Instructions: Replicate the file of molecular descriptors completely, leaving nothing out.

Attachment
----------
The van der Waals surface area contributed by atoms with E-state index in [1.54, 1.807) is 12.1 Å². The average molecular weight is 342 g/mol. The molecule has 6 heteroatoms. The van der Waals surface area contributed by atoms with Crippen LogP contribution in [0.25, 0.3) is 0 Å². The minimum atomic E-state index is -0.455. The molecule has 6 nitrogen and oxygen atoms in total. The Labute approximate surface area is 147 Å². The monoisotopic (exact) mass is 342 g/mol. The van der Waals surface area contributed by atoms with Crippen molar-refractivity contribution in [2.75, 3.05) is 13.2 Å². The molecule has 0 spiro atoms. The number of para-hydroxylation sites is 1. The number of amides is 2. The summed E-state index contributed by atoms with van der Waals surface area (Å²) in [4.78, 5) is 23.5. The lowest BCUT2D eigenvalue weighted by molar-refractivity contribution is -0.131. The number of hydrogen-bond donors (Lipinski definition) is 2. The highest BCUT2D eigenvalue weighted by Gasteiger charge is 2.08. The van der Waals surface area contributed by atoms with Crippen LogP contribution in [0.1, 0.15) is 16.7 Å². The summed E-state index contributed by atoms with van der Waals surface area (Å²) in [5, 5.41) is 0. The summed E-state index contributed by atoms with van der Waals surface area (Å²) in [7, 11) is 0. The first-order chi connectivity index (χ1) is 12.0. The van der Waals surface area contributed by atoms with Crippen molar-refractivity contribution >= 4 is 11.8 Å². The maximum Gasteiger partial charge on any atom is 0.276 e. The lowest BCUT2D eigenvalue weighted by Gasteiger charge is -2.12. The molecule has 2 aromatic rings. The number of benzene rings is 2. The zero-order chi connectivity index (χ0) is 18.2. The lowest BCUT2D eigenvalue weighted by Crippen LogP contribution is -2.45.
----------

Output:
The van der Waals surface area contributed by atoms with E-state index in [1.54, 1.807) is 12.1 Å². The average molecular weight is 342 g/mol. The molecule has 6 heteroatoms. The van der Waals surface area contributed by atoms with Crippen LogP contribution in [0.25, 0.3) is 0 Å². The minimum atomic E-state index is -0.455. The molecule has 6 nitrogen and oxygen atoms in total. The Labute approximate surface area is 147 Å². The monoisotopic (exact) mass is 342 g/mol. The van der Waals surface area contributed by atoms with Crippen molar-refractivity contribution in [2.75, 3.05) is 13.2 Å². The molecule has 0 spiro atoms. The number of para-hydroxylation sites is 1. The number of amides is 2. The summed E-state index contributed by atoms with van der Waals surface area (Å²) in [4.78, 5) is 23.5. The lowest BCUT2D eigenvalue weighted by molar-refractivity contribution is -0.131. The number of hydrogen-bond donors (Lipinski definition) is 2. The highest BCUT2D eigenvalue weighted by Gasteiger charge is 2.08. The van der Waals surface area contributed by atoms with Crippen LogP contribution in [0.1, 0.15) is 16.7 Å². The summed E-state index contributed by atoms with van der Waals surface area (Å²) in [5, 5.41) is 0. The summed E-state index contributed by atoms with van der Waals surface area (Å²) in [7, 11) is 0. The first-order chi connectivity index (χ1) is 12.0. The van der Waals surface area contributed by atoms with Crippen molar-refractivity contribution >= 4 is 11.8 Å². The maximum Gasteiger partial charge on any atom is 0.276 e. The lowest BCUT2D eigenvalue weighted by Gasteiger charge is -2.12. The molecule has 2 aromatic rings. The number of benzene rings is 2. The zero-order chi connectivity index (χ0) is 18.2. The lowest BCUT2D eigenvalue weighted by Crippen LogP contribution is -2.45.